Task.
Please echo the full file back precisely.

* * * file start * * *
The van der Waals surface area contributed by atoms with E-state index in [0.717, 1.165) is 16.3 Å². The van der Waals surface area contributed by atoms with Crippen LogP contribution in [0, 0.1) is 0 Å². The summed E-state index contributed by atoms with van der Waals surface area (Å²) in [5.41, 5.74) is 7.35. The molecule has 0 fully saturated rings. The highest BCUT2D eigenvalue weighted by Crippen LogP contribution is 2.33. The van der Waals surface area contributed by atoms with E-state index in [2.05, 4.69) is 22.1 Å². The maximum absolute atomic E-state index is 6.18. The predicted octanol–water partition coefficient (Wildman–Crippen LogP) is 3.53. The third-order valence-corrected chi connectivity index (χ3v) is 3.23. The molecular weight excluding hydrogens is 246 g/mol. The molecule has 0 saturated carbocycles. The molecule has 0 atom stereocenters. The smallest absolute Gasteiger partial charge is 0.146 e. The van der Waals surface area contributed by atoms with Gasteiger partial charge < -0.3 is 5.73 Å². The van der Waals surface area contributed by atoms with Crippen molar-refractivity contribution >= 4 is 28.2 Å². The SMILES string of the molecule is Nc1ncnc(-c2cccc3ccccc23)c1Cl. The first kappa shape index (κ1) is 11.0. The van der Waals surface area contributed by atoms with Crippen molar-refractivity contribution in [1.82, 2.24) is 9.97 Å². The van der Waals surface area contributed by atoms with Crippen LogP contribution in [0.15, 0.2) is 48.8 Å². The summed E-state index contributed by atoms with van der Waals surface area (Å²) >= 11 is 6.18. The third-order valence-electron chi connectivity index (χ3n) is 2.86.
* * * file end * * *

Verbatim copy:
The van der Waals surface area contributed by atoms with E-state index in [0.717, 1.165) is 16.3 Å². The van der Waals surface area contributed by atoms with Crippen LogP contribution in [0, 0.1) is 0 Å². The summed E-state index contributed by atoms with van der Waals surface area (Å²) in [5.41, 5.74) is 7.35. The molecule has 0 fully saturated rings. The highest BCUT2D eigenvalue weighted by Crippen LogP contribution is 2.33. The van der Waals surface area contributed by atoms with E-state index in [2.05, 4.69) is 22.1 Å². The maximum absolute atomic E-state index is 6.18. The predicted octanol–water partition coefficient (Wildman–Crippen LogP) is 3.53. The third-order valence-corrected chi connectivity index (χ3v) is 3.23. The molecular weight excluding hydrogens is 246 g/mol. The molecule has 0 saturated carbocycles. The molecule has 0 atom stereocenters. The smallest absolute Gasteiger partial charge is 0.146 e. The van der Waals surface area contributed by atoms with Gasteiger partial charge < -0.3 is 5.73 Å². The van der Waals surface area contributed by atoms with Crippen molar-refractivity contribution >= 4 is 28.2 Å². The SMILES string of the molecule is Nc1ncnc(-c2cccc3ccccc23)c1Cl. The first kappa shape index (κ1) is 11.0. The van der Waals surface area contributed by atoms with Crippen molar-refractivity contribution in [1.82, 2.24) is 9.97 Å². The van der Waals surface area contributed by atoms with Crippen LogP contribution in [0.15, 0.2) is 48.8 Å². The summed E-state index contributed by atoms with van der Waals surface area (Å²) >= 11 is 6.18. The third-order valence-electron chi connectivity index (χ3n) is 2.86.